Teófilo Stevenson and Kazakhstan

One of the greatest amateur boxers of all times, formidable Cuban heavyweight passed away six years ago. The three-times Olympic champion, Teófilo Stevenson was a drunkard all right. Therefore, he died relatively early, reportedly being slightly over sixty years old. Why I has mentioned his age with a tint of doubt? Well, there is a Kazakh light flyweight boxer Bolat Sagyndykov (1950- ), who won the USSR Cup, 1970. He contested in the 48 kilos weight category. Mr. Sagyndykov also participated in an international tournament Olympic Hopes, 1970, where he won the third place. More importantly, he befriended Mr. Stevenson there. The Kazakh boxer recollects that during a basketball workout the Cuban giant sometimes caught Mr. Sagyndykov’s head under his armpit, funnily mistaking it for the ball.

In the spring of 2017, I met Mr. Sagyndykov in Almaty. We discussed boxing topics. Among other things, he insisted that Mr. Stevenson was born in 1950: “We are of the same age. I know it for sure”. Well, the overwhelming majority of sources have told us that Mr. Stevenson was born in 1950. Although, his Kazakh friend names the different date. Perhaps, Mr. Sagyndykov means an illegal rejuvenation, whereby some athletes officialy reduce their actual age. In doing so, they get a competitive advantage over their rivals.  This practice is especially popular in the former Soviet Union. For instance, when a 20-year old boxer competes in a youth tournament as an 18-year old teenager, he definitely has more chances to prevail over his younger opponents.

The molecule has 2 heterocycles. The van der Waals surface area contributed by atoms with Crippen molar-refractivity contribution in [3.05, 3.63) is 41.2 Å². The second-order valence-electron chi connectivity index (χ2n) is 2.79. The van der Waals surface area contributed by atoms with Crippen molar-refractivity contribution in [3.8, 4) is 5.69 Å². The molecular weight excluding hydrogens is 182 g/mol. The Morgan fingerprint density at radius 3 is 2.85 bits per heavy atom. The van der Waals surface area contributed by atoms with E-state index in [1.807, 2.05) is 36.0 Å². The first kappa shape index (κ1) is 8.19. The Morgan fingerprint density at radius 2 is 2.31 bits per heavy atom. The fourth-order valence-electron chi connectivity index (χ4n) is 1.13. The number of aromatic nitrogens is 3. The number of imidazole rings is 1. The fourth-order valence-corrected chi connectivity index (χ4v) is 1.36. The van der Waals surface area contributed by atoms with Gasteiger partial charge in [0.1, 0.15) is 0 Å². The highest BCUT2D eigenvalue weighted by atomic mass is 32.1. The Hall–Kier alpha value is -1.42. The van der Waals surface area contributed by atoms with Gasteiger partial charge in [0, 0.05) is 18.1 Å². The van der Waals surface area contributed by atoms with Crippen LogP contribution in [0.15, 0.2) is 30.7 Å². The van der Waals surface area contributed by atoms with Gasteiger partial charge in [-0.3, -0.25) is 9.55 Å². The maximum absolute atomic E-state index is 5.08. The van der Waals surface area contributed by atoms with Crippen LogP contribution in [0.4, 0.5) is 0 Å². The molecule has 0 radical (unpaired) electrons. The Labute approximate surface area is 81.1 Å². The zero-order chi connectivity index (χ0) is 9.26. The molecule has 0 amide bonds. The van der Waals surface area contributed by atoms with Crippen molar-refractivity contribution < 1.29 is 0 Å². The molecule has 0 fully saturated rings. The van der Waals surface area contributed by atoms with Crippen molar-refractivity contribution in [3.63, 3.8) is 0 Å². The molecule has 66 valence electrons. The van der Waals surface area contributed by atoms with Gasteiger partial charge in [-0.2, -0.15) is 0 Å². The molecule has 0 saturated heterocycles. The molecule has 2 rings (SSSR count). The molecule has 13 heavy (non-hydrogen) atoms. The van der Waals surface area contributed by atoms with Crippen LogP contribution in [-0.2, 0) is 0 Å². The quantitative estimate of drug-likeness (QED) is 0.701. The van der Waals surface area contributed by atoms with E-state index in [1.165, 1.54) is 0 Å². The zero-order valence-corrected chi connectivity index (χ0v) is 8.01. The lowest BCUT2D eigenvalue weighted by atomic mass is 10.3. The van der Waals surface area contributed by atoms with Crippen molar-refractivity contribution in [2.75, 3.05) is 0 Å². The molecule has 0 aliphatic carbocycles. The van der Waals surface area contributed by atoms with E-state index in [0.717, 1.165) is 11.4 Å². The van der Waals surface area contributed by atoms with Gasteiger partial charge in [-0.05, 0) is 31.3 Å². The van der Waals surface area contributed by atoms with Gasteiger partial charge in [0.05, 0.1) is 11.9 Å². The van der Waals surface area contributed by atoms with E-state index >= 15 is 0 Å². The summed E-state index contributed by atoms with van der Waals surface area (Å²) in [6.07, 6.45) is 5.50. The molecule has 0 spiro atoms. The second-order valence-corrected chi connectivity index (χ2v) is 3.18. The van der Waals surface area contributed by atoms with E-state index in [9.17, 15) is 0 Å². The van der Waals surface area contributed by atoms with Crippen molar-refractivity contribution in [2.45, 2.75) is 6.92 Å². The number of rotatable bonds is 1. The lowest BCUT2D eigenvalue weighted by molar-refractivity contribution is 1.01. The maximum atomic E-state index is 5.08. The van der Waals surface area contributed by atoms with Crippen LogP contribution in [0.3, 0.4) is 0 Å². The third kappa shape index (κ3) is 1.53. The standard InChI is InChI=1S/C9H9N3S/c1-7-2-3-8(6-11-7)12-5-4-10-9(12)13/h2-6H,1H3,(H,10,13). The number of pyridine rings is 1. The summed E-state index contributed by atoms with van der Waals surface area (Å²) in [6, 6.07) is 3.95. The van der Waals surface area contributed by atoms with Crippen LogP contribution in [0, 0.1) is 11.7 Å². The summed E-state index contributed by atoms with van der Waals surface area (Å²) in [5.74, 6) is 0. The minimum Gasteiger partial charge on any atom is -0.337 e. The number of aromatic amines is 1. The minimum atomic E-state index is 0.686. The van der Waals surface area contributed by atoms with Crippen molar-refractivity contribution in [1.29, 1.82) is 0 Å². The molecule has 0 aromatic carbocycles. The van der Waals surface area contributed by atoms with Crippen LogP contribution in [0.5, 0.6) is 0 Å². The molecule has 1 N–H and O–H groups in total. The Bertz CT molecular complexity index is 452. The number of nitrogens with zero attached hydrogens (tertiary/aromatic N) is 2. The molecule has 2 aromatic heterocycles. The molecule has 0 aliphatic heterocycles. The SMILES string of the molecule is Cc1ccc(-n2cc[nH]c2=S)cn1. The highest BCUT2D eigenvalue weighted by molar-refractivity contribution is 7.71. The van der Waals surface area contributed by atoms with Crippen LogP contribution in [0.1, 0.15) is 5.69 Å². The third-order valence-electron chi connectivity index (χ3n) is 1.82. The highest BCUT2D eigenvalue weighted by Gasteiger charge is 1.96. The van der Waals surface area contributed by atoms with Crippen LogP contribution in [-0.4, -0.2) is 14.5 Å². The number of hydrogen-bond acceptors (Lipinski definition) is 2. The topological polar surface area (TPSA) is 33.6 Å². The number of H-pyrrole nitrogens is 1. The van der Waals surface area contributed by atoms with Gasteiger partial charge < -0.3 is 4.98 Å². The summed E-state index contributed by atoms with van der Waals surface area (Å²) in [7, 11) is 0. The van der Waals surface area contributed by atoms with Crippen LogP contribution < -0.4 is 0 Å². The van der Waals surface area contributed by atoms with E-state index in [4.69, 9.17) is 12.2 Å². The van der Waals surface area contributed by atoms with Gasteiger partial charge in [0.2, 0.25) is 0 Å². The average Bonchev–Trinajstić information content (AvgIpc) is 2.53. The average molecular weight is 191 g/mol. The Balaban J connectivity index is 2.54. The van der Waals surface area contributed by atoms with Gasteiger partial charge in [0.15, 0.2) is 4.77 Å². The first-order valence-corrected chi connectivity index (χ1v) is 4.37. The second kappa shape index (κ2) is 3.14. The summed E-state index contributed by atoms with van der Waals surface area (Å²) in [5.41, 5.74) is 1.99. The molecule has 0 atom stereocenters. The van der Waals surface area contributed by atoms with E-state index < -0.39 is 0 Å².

Who knows? Maybe, the great Cuban pugilist also unlawfully corrected his actual age. But, even so, his triumphant senior victories totally acquitted his possible misconduct at the start of his stellar career. In the 1990s-2000s, Mr. Stevenson visited Kazakhstan several times as an honorary guest of boxing tournaments.

The above photo was made in 2005 during the world boxing championships in China. A Kazakh heavyweight Ruslan Myrsatayev, then competing for Kyrgyzstan, was proud to stand by the Cuban legend. The below photo was made in 2009. An Uighur referee and boxing scholar Khamit Barayev, residing in Kazakhstan, also was glad to be with Mr. Stevenson.

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